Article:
threading support in python
sjdevnull at yahoo.com
sjdevnull at yahoo.com
Tue Sep 5 17:23:45 CEST 2006
> > You seem to be confused about the nature of multiple-process
> > programming.
> > If you're on a modern Unix/Linux platform and you have static read-only
> > data, you can just read it in before forking and it'll be shared
> > between the processes..
> Not familiar with *nix programming, but I'll take your word on it.
You can do the same on Windows if you use CreateProcessEx to create the
new processes and pass a NULL SectionHandle. I don't think this helps
in your case, but I was correcting your impression that "you'd have to
physically double the computer's memory for a dual core, or quadruple
it for a quadcore". That's just not even near true.
> > Threads are way overused in modern multiexecution programming. The
> > It used to run on windows with multiple processes. If it really won't
> > now, use an older version or contribute a fix.
> First of all I'm not in control of spawning processes or threads.
> Apache does that, and apache has no MPM for windows that uses more than
> 1 process.
As I said, Apache used to run on Windows with multiple processes; using
a version that supports that is one option. There are good reasons not
to do that, though, so you could be stuck with threads.
> Secondly "Superior" is definately a matter of opinion. Let's
> see how you would define superior.
Having memory protection is superior to not having it--OS designers
spent years implementing it, why would you toss out a fair chunk of it?
Being explicit about what you're sharing is generally better than not.
But as I said, threads are a better solution if you're sharing the vast
majority of your memory and have complex data structures to share.
When you're starting a new project, really think about whether they're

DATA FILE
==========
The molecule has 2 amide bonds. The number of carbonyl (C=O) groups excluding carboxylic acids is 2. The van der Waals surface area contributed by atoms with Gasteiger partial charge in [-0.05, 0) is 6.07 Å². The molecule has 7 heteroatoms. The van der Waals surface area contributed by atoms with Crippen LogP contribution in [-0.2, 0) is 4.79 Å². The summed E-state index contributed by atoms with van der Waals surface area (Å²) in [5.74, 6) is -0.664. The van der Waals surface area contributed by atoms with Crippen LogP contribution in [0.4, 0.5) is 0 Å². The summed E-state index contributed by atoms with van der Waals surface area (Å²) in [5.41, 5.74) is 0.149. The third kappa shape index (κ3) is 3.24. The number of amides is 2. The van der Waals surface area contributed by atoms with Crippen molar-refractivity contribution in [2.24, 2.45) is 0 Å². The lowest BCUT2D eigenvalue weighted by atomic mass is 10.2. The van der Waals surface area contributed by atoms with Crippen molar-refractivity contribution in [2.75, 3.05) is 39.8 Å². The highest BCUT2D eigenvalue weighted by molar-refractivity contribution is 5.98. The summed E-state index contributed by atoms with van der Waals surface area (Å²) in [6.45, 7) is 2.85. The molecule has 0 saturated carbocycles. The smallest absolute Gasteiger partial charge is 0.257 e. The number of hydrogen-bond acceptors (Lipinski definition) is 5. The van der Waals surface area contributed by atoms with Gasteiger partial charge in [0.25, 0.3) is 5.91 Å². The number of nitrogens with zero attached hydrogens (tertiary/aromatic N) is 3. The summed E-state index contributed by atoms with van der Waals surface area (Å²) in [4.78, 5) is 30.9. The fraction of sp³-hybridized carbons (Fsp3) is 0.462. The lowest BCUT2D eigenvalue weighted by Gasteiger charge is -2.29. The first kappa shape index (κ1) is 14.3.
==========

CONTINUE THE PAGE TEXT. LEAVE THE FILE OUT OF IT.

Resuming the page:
worth the considerable tradeoffs, though, and consider the merits of a
> 3) Rewrite my codebase to use some form of shared memory. This would be
> a terrible nightmare that would take at least a month of development
> time and a lot of heavy rewriting. It would be very difficult, but I'll
> grant that it may work if done properly with only small performance
It's almost certainly not worth rewriting a large established
> I would find an easier time, I think, porting mod_python to .net and
> leaving that GIL behind forever. Thankfully, I'm not considering such
> drastic measures - yet.
The threads vs. processes thing isn't strongly related to the
implementation language (though a few languages like Java basically
take the decision out of your hands). Moving to .NET leaves you with
the same questions to consider before making the decision--just working
in C# doesn't somehow make threads the right choice all the time.
> Why on earth would I want to do all of that work? Just because you want
> to keep this evil thing called a GIL?
No, I agreed that the GIL is a bad thing for some applications.
> My suggestion is in python 3
> ditch the ref counting, use a real garbage collector
I disagree with this, though. The benefits of deterministic GC are
huge and I'd like to see ref-counting semantics as part of the language
definition. That's a debate I just had in another thread, though, and
don't want to repeat.
> > Now, the GIL is independent of this; if you really need threading in
> > your situation (you share almost everything and have hugely complex
> > data structures that are difficult to maintain in shm) then you're
> > still going to run into GIL serialization. If you're doing a lot of
> > work in native code extensions this may not actually be a big
> > performance hit, if not it can be pretty bad.
> Actually, I'm not sure I understand you correctly. You're saying that
> in an environment like apache (with 250 threads or so) and my hugely
> complex shared data structures, that the GIL is going to cause a huge
> performance hit?
I didn't say that. It can be a big hit or it can be unnoticeable. It
depends on your application. You have to benchmark to know for sure.
But if you're trying to make a guess: if you're doing a lot of heavy
lifting in native modules then the GIL may be released during those
calls, and you might get good multithreading performance. If you're
doing lots of I/O requests the GIL is generally released during those
and things will be fine. If you're doing lots of heavy crunching in
Python, the GIL is probably held and can be a big performance issue.
Since your app sounds like it's basically written, there's not much
cause to guess; benchmark it and see if it's fast enough or not. If
so, don't spend time and effort optimizing.
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